let’s ease(ment) into it

Conservation Easement 1

It’s no secret that people are flocking to the Hudson Valley to sail on the Hudson River, explore the Shawangunks and Catskills, and enjoy the food that comes from our local farms. Many, too, are choosing to make this place home because it mixes small cities with rural communities and is still only a short drive or train ride from New York City.

But, all of this interest brings with it new challenges. Population increase naturally leads to more development, and many of the farms and open spaces that make this such a unique area are now at risk of being converted into subdivisions or strip malls. Subdividing large properties for housing and retail stores provide a quick return on developers’ investments, so they are often willing to pay more per acre than single families and farmers. In this way, the demand for living and playing in the Hudson Valley drives land values up, threatens farmland, and leads to sprawl.

In the United States, 13 million acres of farmland were converted to development between 1983 and 2010, averaging 1,320 acres per day. According to the latest USDA Census on Agriculture, Ulster County saw a 3% decrease in the number of its farms and lost nearly 4,000 acres of farmland between 2007 and 2012.

Conservation easements are a tool designed to curb this loss. Land trusts use conservation easements to protect land from development while keeping it privately owned and, in the case of farmland, in production. Under a conservation easement, a landowner voluntarily grants the development rights of his or her property to a land trust. The land trust holds the development rights in the public trust, in effect extinguishing them and limiting the land use. Most conservation easements are designed to last ‘forever,’ meaning that they stay with the land even when the property is sold or passed down to family members. This restriction limits what a buyer can do with the property, and therefore reduces the land’s market value. To make up for this depreciation, landowners typically grant conservation easements as a tax-deductible donation or are given financial compensation by the land trust. For this reason, another term for conservation easement is the Purchase of Development Rights (PDR).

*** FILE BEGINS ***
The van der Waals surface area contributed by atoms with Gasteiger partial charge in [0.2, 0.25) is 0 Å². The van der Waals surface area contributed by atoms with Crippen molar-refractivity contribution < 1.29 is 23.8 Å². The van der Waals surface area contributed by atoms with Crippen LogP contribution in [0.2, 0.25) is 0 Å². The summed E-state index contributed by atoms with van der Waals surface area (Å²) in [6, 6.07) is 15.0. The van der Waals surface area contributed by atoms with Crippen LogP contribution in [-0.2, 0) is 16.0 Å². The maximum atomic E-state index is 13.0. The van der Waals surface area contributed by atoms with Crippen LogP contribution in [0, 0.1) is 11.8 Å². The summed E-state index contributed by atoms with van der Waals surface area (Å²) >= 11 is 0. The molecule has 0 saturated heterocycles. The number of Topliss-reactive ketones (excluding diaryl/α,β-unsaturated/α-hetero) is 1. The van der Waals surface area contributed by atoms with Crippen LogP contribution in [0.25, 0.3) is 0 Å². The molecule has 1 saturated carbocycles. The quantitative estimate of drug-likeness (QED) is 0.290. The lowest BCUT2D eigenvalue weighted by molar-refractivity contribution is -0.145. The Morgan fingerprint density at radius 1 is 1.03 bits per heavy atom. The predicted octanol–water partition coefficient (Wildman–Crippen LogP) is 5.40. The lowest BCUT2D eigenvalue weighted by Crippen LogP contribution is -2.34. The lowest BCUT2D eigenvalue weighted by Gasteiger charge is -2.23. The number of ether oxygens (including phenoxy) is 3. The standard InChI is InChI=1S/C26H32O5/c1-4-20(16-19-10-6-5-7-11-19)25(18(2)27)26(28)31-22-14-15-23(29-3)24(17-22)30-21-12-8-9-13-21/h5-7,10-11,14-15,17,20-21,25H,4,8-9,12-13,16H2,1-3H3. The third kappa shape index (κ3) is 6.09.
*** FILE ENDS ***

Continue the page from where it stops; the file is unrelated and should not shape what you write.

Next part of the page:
In the Hudson Valley we are lucky to have an incredibly strong conservation community and a network of land trusts that have already protected more than 80,000 acres of land. These efforts have slowed the urban-influenced sprawl and are paving the way for smart growth planning and increased state funding for more conservation easements. In 2016, New York State has budgeted $20 million dollars to fund easements on Hudson Valley Farms. In addition, Governor Cuomo recently announced that the Environmental Protection Fund (which traditionally funds statewide conservation easements) could reach a record $300 million. Though many acres of farmland are still at risk, these efforts show the strong leadership working to protect our Valley and maintain the unique quality of life we all enjoy here.

Photo Credit: www.mrvgetaway.wordpress.com

1 comment to let’s ease(ment) into it

  • NYS could save 700 acres of farmland in the Rondout Valley without spending a dime. It already owns the development rights to the former prison farm in Kerhonkson- Colony Farm. Instead, the state is threatening to build a solar array on the farmland. Its electricity will bypass the farm and not benefit the people of our town. Please contact our public officials and tell them to SAVE COLONY FARM!
    http://www.Facebook.com/Friends.of.Colony.Farm

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